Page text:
[Maintaining that there is more variation within than between X is a racial socialist rhetorical obsession that goes back to the assertion by communist Richard Lewontin that there is more variation within a racial group than between groups. The foregoing claim is known as “Lewontin’s Fallacy.”

Whether Hertz used that rhetorical strategy because he is an obsessive compulsive, or as a signal to political allies, which would hardly be necessary within a rant that has the phrase “Murder Inequality” in its title, I do not know. I suppose both possibilities could be operative.]

There are dozens of neighborhoods in both New York and Chicago where the homicide rate is near zero. There are also neighborhoods (many more in Chicago than in New York) where the homicide rate is much higher than the average.

[Only “dozens”? Sixty years ago, there were hundreds of neighborhoods in those two cities, in which the homicide rate was not “near zero,” but zero!]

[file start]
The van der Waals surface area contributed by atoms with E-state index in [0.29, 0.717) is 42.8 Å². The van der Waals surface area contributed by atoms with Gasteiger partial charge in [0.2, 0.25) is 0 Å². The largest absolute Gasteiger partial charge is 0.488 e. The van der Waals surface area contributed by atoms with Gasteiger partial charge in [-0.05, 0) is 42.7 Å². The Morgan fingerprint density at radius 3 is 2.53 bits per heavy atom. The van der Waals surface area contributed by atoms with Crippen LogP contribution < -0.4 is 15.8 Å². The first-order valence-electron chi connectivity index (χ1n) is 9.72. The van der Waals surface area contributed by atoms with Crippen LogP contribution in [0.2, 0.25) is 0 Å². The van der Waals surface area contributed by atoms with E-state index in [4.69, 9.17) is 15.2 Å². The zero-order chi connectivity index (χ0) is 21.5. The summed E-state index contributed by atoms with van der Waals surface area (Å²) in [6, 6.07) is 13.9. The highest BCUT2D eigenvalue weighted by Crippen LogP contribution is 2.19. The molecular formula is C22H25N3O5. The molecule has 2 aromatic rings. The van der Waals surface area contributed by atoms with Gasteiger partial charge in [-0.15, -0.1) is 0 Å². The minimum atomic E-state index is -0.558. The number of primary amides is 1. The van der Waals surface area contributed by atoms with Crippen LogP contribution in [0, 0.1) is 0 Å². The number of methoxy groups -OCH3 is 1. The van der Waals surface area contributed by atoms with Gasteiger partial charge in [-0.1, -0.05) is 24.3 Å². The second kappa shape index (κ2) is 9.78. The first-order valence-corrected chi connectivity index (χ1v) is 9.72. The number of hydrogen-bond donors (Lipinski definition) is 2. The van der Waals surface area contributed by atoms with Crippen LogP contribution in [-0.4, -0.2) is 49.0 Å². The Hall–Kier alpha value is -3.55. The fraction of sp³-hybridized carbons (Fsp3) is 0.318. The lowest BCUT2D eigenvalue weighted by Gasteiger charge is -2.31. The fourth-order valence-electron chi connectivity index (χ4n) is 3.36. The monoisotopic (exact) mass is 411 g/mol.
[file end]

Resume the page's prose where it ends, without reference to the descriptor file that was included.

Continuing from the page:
In Brownsville, Brooklyn, the murder rate in 2015 was 16 per 100,000, or about four times the New York rate. That rate is similar to a bevy of Chicago neighborhoods, including Douglas, South Lawndale, and West Elsdon.
 

 

But in Chicago a murder rate of 16 is just below average.

Both New York and Chicago have safe and not-as-safe neighborhoods. Chicago’s homicide rate is so much higher than New York’s not simply because there are more high-crime neighborhoods in Chicago, but because Chicago’s high-crime neighborhoods are many times more violent than not-safe neighborhoods in New York. In two Chicago neighborhoods, Burnside and Fuller Park, the homicide rate eclipsed 100 per 100,000 residents last year, more than five times the Chicago average, and more than 25 times the typical New York neighborhood.
 

 

As with income and access to education, vast inequality is one of the most important features of American violent crime. That’s especially true because, again following the pattern of other kinds of advantage, relatively safe neighborhoods tend to cluster with other safe neighborhoods, and more violent neighborhoods with other violent neighborhoods, making it more likely that people spend much of their time in places that experience either far less, or far more, violent gun crime than their city’s overall numbers would suggest.